Almost a century ago, Henry Ford’s car company had become lushly profitable, but the great automaker decided that his shareholders didn’t need large dividends. Instead he believed that the gains could be better used to reduce the price of his cars. He could thereby “spread the benefits of this industrial system to the greatest number possible, to help them build up their lives and their homes.” Toward that end he had already announced that he would pay his workers the then-remarkable wage of $5 a day.

The consumer society was thus born and the model set for a nation offering the most generalized prosperity the modern world would know. Ford’s plans, however, did not sit well with his shareholders, particularly the Dodge brothers, who had gotten 10 percent of the company in exchange for some technology they had contributed to his firm in its early years. The Dodges were eager to start their own company and sued Ford, charging that he wasn’t running a corporate business but a “semi-eleemosynary institution.” The Michigan Supreme Court agreed. In ordering Ford to pay larger dividends, the court made this statement, which became black-letter corporate law: “A business corporation is organized and carried on primarily for the profit of the stockholders.”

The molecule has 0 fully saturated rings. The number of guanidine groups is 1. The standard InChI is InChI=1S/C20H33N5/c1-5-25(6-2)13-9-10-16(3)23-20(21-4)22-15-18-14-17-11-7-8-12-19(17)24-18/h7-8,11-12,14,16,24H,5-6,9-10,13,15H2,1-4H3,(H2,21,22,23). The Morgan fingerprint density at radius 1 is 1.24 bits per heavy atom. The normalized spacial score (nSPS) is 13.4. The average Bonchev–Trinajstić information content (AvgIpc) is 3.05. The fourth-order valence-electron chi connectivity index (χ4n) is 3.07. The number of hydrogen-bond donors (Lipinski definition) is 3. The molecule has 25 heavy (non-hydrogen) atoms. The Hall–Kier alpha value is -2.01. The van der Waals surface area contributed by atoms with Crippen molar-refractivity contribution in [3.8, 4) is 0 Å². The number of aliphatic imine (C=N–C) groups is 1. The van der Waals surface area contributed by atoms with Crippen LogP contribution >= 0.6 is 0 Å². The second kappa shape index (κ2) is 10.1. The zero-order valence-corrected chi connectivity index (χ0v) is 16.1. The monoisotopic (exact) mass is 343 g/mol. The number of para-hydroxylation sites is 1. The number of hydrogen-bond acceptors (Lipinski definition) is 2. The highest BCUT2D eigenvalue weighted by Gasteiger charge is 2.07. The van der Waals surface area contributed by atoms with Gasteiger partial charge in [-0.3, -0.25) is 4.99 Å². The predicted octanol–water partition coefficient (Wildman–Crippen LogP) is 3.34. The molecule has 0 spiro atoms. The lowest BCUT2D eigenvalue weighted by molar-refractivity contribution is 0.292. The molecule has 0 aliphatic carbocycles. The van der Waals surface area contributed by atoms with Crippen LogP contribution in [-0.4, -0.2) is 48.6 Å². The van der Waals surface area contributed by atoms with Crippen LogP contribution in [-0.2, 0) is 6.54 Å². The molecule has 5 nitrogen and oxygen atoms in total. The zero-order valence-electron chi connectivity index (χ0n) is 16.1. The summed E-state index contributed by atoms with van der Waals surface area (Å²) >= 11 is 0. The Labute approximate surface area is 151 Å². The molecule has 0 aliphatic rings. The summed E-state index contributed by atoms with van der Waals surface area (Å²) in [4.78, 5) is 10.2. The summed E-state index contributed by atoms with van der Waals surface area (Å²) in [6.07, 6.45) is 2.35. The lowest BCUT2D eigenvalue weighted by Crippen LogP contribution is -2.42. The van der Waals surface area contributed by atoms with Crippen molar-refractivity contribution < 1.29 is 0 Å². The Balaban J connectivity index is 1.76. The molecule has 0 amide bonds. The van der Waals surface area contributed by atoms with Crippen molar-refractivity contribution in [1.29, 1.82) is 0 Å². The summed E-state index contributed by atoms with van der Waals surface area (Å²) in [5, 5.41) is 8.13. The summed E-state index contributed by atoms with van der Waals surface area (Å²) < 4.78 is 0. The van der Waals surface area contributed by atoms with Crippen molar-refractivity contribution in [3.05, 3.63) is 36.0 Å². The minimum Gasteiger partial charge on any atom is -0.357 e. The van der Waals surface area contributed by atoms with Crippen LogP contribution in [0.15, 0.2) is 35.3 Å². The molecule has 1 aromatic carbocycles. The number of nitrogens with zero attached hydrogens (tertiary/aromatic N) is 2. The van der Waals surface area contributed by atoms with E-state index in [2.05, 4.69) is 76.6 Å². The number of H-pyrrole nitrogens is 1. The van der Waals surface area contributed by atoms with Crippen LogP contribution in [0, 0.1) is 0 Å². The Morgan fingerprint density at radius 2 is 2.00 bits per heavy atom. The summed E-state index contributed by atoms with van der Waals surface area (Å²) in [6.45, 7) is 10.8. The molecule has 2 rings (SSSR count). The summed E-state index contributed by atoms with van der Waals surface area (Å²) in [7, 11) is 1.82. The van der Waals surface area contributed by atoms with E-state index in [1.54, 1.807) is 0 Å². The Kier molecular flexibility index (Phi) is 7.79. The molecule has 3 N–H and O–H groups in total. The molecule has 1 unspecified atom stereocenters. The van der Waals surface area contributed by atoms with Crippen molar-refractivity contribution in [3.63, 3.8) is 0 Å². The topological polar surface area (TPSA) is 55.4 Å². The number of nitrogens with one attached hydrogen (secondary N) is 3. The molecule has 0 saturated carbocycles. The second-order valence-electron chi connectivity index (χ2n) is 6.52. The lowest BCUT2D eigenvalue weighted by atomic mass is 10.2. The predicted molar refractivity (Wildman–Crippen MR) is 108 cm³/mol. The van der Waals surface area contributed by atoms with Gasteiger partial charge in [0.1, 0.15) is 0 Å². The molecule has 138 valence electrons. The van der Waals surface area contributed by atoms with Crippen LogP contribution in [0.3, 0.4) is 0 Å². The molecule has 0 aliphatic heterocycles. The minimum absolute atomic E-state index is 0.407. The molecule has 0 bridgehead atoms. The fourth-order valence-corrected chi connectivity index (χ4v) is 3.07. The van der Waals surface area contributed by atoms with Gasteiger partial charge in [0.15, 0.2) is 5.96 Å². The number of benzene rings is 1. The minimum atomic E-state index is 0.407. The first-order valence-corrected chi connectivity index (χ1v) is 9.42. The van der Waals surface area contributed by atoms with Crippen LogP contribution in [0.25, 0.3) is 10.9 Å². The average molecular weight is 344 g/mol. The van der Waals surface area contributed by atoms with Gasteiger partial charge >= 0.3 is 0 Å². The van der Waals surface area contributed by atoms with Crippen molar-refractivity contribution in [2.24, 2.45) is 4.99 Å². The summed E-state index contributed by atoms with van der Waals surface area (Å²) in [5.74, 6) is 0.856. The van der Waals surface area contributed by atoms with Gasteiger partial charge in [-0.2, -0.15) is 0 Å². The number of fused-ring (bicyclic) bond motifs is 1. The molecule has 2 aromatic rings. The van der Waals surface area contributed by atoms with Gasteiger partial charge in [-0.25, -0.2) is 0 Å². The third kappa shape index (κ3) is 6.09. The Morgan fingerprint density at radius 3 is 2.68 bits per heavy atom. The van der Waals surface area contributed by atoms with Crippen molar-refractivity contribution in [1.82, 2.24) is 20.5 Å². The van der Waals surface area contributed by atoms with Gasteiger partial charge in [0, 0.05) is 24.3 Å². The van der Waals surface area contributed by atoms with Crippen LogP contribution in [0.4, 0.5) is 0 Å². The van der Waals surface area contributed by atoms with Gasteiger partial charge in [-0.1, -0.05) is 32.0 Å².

Throughout the global pre-eminence of American business in the 20th century, however, Ford’s broad views on corporate social responsibility never really disappeared. Most often they were subsumed into the “enlightened self-interest” theories that were used to justify a firm’s philanthropy and other actions that did not immediately maximize profits, such as the payment of good wages. Courts in turn deferred to the business judgment of boards that those arrangements would bring long-term benefits to a business’s bottom line by way of advertising or the creation of consumer good will.